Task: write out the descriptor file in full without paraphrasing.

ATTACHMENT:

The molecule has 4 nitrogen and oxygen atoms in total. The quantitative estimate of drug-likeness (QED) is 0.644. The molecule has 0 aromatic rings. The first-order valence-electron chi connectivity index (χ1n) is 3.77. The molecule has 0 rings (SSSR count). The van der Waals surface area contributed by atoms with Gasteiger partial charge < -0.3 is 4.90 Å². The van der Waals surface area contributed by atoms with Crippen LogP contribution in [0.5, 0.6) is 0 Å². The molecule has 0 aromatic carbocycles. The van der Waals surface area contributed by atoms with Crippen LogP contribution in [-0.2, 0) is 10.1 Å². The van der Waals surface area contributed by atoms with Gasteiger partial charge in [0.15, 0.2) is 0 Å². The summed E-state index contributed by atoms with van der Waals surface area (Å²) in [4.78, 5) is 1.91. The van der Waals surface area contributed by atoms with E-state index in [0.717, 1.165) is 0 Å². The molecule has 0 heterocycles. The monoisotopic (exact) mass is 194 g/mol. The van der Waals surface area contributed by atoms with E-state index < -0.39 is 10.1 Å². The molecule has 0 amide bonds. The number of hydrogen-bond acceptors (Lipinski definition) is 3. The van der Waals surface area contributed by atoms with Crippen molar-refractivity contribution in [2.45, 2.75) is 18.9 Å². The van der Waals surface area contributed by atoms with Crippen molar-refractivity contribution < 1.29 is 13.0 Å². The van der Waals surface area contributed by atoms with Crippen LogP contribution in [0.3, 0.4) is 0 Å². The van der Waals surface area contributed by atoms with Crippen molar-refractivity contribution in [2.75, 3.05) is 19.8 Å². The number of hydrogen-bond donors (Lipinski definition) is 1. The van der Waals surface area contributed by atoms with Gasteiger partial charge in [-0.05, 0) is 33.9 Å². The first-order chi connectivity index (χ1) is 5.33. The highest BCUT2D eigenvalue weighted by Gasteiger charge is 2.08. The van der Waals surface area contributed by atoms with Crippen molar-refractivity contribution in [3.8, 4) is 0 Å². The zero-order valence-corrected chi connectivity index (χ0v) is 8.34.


The molecule has 4 nitrogen and oxygen atoms in total. The quantitative estimate of drug-likeness (QED) is 0.644. The molecule has 0 aromatic rings. The first-order valence-electron chi connectivity index (χ1n) is 3.77. The molecule has 0 rings (SSSR count). The van der Waals surface area contributed by atoms with Gasteiger partial charge < -0.3 is 4.90 Å². The van der Waals surface area contributed by atoms with Crippen LogP contribution in [0.5, 0.6) is 0 Å². The molecule has 0 aromatic carbocycles. The van der Waals surface area contributed by atoms with Crippen LogP contribution in [-0.2, 0) is 10.1 Å². The van der Waals surface area contributed by atoms with Gasteiger partial charge in [0.15, 0.2) is 0 Å². The summed E-state index contributed by atoms with van der Waals surface area (Å²) in [4.78, 5) is 1.91. The van der Waals surface area contributed by atoms with E-state index in [0.717, 1.165) is 0 Å². The molecule has 0 heterocycles. The monoisotopic (exact) mass is 194 g/mol. The van der Waals surface area contributed by atoms with E-state index < -0.39 is 10.1 Å². The molecule has 0 amide bonds. The number of hydrogen-bond acceptors (Lipinski definition) is 3. The van der Waals surface area contributed by atoms with Crippen molar-refractivity contribution in [2.45, 2.75) is 18.9 Å². The van der Waals surface area contributed by atoms with Crippen molar-refractivity contribution < 1.29 is 13.0 Å². The van der Waals surface area contributed by atoms with Crippen LogP contribution in [0.3, 0.4) is 0 Å². The van der Waals surface area contributed by atoms with Crippen molar-refractivity contribution in [2.75, 3.05) is 19.8 Å². The number of hydrogen-bond donors (Lipinski definition) is 1. The van der Waals surface area contributed by atoms with Gasteiger partial charge in [-0.05, 0) is 33.9 Å². The first-order chi connectivity index (χ1) is 5.33. The highest BCUT2D eigenvalue weighted by Gasteiger charge is 2.08. The van der Waals surface area contributed by atoms with Crippen molar-refractivity contribution in [3.8, 4) is 0 Å². The zero-order valence-corrected chi connectivity index (χ0v) is 8.34.